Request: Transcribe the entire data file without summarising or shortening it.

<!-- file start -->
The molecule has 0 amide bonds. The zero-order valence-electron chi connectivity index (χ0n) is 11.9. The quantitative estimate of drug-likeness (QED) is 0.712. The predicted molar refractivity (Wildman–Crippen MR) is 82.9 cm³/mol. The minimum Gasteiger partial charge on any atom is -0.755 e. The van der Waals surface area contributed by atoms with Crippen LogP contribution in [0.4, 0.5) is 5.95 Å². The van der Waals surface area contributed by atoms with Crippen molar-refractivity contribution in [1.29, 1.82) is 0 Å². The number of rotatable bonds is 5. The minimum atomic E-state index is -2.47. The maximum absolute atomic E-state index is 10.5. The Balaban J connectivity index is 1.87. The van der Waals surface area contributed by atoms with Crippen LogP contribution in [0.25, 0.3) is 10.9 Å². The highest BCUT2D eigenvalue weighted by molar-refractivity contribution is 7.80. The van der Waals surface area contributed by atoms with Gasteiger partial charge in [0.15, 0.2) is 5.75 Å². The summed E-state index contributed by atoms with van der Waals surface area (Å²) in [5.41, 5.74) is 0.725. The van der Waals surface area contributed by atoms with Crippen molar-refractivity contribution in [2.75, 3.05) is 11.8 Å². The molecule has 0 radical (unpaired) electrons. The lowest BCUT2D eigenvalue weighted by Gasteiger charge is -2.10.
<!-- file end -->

The molecule has 0 amide bonds. The zero-order valence-electron chi connectivity index (χ0n) is 11.9. The quantitative estimate of drug-likeness (QED) is 0.712. The predicted molar refractivity (Wildman–Crippen MR) is 82.9 cm³/mol. The minimum Gasteiger partial charge on any atom is -0.755 e. The van der Waals surface area contributed by atoms with Crippen LogP contribution in [0.4, 0.5) is 5.95 Å². The van der Waals surface area contributed by atoms with Crippen molar-refractivity contribution in [1.29, 1.82) is 0 Å². The number of rotatable bonds is 5. The minimum atomic E-state index is -2.47. The maximum absolute atomic E-state index is 10.5. The Balaban J connectivity index is 1.87. The van der Waals surface area contributed by atoms with Crippen LogP contribution in [0.25, 0.3) is 10.9 Å². The highest BCUT2D eigenvalue weighted by molar-refractivity contribution is 7.80. The van der Waals surface area contributed by atoms with Gasteiger partial charge in [0.15, 0.2) is 5.75 Å². The summed E-state index contributed by atoms with van der Waals surface area (Å²) in [5.41, 5.74) is 0.725. The van der Waals surface area contributed by atoms with Crippen molar-refractivity contribution in [2.75, 3.05) is 11.8 Å². The molecule has 0 radical (unpaired) electrons. The lowest BCUT2D eigenvalue weighted by Gasteiger charge is -2.10.